Angelique Corthals, an assistant professor of forensic science at the John Jay College of Criminal Justice in New York helped set up the first Egyptian lab and said the work is being conducted according to international standards.


Hawass predicted that many more discoveries were in the works for King Tutankhamun and the mummy project.


"It will never be revealed completely, still we need more research," he said. "We finished the first great part of the mystery and the second one is coming soon in one year."



Pitt-led study debunks millennia-old claims of systematic infant sacrifice in ancient Carthage

Researchers examined 348 burial urns to learn that about a fifth of the children were prenatal at death, indicating that young Carthaginian children were cremated and interred in ceremonial urns regardless of cause of death

Public release date: 17-Feb-2010

Contact: Morgan Kelly



University of Pittsburgh


PITTSBURGH—A study led by University of Pittsburgh researchers could finally lay to rest the millennia-old conjecture that the ancient empire of Carthage regularly sacrificed its youngest citizens. An examination of the remains of Carthaginian children revealed that most infants perished prenatally or very shortly after birth and were unlikely to have lived long enough to be sacrificed, according to a Feb. 17 report in PLoS ONE.


The findings—based on the first published analysis of the skeletal remains found in Carthaginian burial urns—refute claims from as early as the 3rd century BCE of systematic infant sacrifice at Carthage that remain a subject of debate among biblical scholars and archaeologists, said lead researcher Jeffrey H. Schwartz, a professor of anthropology and history and philosophy of science in Pitt's School of Arts and Sciences and president of the World Academy of Art and Science. Schwartz and his colleagues present the more benign interpretation that very young Punic children were cremated and interred in burial urns regardless of how they died.


"Our study emphasizes that historical scientists must consider all evidence when deciphering ancient societal behavior," Schwartz said. "The idea of regular infant sacrifice in Carthage is not based on a study of the cremated remains, but on instances of human sacrifice reported by a few ancient chroniclers, inferred from ambiguous Carthaginian inscriptions, and referenced in the Old Testament. Our results show that some children were sacrificed, but they contradict the conclusion that Carthaginians were a brutal bunch who regularly sacrificed their own children."


Schwartz worked with Frank Houghton of the Veterans Research Foundation of Pittsburgh, Roberto Macchiarelli of the National Museum of Natural History in Paris, and Luca Bondioli of the National Museum of Prehistory and Ethnography in Rome to inspect the remains of children found in Tophets, burial sites peripheral to conventional Carthaginian cemeteries for older children and adults. Tophets housed urns containing the cremated remains of young children and animals, which led to the theory that they were reserved for victims of sacrifice.


Schwartz and his coauthors tested the all-sacrifice claim by examining the skeletal remains from 348 urns for developmental markers that would determine the children's age at death. Schwartz and Houghton recorded skull, hip, long bone, and tooth measurements that indicated most of the children died in their first year with a sizeable number aged only two to five months, and that at least 20 percent of the sample was prenatal.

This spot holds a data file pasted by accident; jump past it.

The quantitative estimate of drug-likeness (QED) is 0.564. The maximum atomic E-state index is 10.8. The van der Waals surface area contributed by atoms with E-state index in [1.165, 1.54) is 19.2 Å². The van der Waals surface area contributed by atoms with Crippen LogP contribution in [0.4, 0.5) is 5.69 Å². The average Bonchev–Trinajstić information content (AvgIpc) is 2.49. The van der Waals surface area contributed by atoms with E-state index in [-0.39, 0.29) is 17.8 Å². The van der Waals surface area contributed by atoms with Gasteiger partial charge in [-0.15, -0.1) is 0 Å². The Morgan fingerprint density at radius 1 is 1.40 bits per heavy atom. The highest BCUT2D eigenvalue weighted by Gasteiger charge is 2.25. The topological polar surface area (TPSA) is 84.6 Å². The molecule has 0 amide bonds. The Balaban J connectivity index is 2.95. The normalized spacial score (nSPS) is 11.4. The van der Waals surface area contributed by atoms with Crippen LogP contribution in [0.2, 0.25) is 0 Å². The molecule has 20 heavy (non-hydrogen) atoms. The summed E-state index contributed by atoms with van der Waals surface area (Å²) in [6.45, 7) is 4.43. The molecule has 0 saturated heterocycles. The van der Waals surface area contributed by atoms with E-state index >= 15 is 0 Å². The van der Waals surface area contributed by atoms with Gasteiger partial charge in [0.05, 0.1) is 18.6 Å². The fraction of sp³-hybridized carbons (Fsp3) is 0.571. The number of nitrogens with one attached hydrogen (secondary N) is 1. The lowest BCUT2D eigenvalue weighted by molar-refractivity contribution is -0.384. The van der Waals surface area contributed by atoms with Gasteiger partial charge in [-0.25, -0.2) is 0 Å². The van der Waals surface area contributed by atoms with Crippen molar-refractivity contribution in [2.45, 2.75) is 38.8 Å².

Schwartz and Houghton then selected teeth from 50 individuals they concluded had died before or shortly after birth and sent them to Macchiarelli and Bondioli, who examined the samples for a neonatal line. This opaque band forms in human teeth between the interruption of enamel production at birth and its resumption within two weeks of life. Identification of this line is commonly used to determine an infant's age at death. Macchiarelli and Bondioli found a neonatal line in the teeth of 24 individuals, meaning that the remaining 26 individuals died prenatally or within two weeks of birth, the researchers reported.


The contents of the urns also dispel the possibility of mass infant sacrifice, Schwartz and Houghton noted. No urn contained enough skeletal material to suggest the presence of more than two complete individuals. Although many urns contained some superfluous fragments belonging to additional children, the researchers concluded that these bones remained from previous cremations and may have inadvertently been mixed with the ashes of subsequent cremations.


The team's report also disputes the contention that Carthaginians specifically sacrificed first-born males. Schwartz and Houghton determined sex by measuring the sciatic notch—a crevice at the rear of the pelvis that's wider in females—of 70 hipbones. They discovered that 38 pelvises came from females and 26 from males. Two others were likely female, one likely male, and three undetermined.


Schwartz and his colleagues conclude that the high incidence of prenate and infant mortality are consistent with modern data on stillbirths, miscarriages, and infant death. They write that if conditions in other ancient cities held in Carthage, young and unborn children could have easily succumbed to the diseases and sanitary shortcomings found in such cities as Rome and Pompeii.



Archaeologists in Rome Link Sanctuary of Nemi to Aeneas's Golden Bough

Submitted by Bija Knowles on Fri, 02/19/2010 - 10:41


Professor Filippo Coarelli was one of the excavators at the Sanctuary of Nemi, near Rome. Photo by B Knowles.Some 10 miles south-east of Rome, archaeologists have been excavating a site they believe was of great religious importance to the ancient Romans as well as to bronze-age communities. The dig at the sanctuary of Diana and Nemi (also known as Diana Nemorense), overlooking Lake Nemi, has found ceramic pieces dating from the 13th and 12th centuries BC, a stone enclosure and evidence that a large religious complex once existed there.